Brad – It sounds like it saves them a lot of time, it makes it easier, it kind of removes all the stuff that maybe they're watching a video that's out of dated. Or maybe they're watching something that really doesn't work and hasn't been tested. I've always loved that. I've been a big investor in courses around marketing, and business, and personal development, and things, because to me it just saves time and money.
Billy – Well, also too, who's going to have the better video, or course, or product? The guy who got paid or the guy who didn't get paid for it?
Brad – Absolutely.
Billy – I can take the revenue and put it back into better lighting, and just put more time into it. If you're just doing a YouTube video and you didn't get paid, you don't really care so much about the quality of it. At least, not as much as the guy who's doing it for his business.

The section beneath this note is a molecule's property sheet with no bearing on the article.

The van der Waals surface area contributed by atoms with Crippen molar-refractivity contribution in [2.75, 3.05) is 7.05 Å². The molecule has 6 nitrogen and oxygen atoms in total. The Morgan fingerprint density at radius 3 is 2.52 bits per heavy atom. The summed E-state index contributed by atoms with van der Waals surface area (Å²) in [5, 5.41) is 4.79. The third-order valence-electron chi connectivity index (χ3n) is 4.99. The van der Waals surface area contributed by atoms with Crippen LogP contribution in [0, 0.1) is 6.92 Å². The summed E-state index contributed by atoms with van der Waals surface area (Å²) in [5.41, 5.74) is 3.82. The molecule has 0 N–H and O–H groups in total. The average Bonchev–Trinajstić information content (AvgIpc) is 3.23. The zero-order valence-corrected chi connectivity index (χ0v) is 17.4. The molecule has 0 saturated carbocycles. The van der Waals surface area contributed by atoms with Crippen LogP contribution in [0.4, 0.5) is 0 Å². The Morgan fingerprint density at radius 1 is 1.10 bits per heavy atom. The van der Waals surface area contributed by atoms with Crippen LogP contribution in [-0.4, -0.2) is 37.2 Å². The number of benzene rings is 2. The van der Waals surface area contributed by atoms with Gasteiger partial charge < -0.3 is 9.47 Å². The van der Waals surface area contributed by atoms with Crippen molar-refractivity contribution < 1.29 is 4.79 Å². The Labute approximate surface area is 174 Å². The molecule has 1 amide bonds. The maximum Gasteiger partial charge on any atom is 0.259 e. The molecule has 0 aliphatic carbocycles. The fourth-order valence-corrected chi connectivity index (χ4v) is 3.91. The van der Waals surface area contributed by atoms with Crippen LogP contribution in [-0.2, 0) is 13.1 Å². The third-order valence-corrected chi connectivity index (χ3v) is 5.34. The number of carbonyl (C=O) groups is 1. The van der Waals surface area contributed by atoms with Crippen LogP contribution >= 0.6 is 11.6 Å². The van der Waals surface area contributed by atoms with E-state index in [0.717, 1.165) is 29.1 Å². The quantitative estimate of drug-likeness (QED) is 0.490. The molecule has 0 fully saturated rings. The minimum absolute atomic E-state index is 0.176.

Brad – You're absolutely right. I've been in the business of serving entrepreneurs, especially online entrepreneurs, who are building products and communities for at least over 10 years, and what I really love is, back then, when I started out, and maybe when you started out as well, I mean, yeah, it was eight years ago when you started Homebrew Academy, the technology was a lot more challenging. It was a lot harder. I had to learn HTML, and I had to learn a lot of those things.
What I love today about a lot of the capabilities out there, is with very little tech skills, if any, you can create an entire community of people who follow you, who will either buy your stuff, or take your recommendations, and allow you to get paid simply by serving the market. And some of that is as, I mean, sometimes you can build a blog, like you did, like a beer blog.
Or you can build products. Or you can, if you don't want to go tech route at all, you can create a Facebook group, a Facebook community. And you just use them to bring people in, and just add value. And I think that's really the key to understanding how to create a real side hustle, is who can you add value to, and how can you do it? ‘Cause there's a million ways under the sun out there. I know I share that a lot on my podcast, and with my listeners and other folks.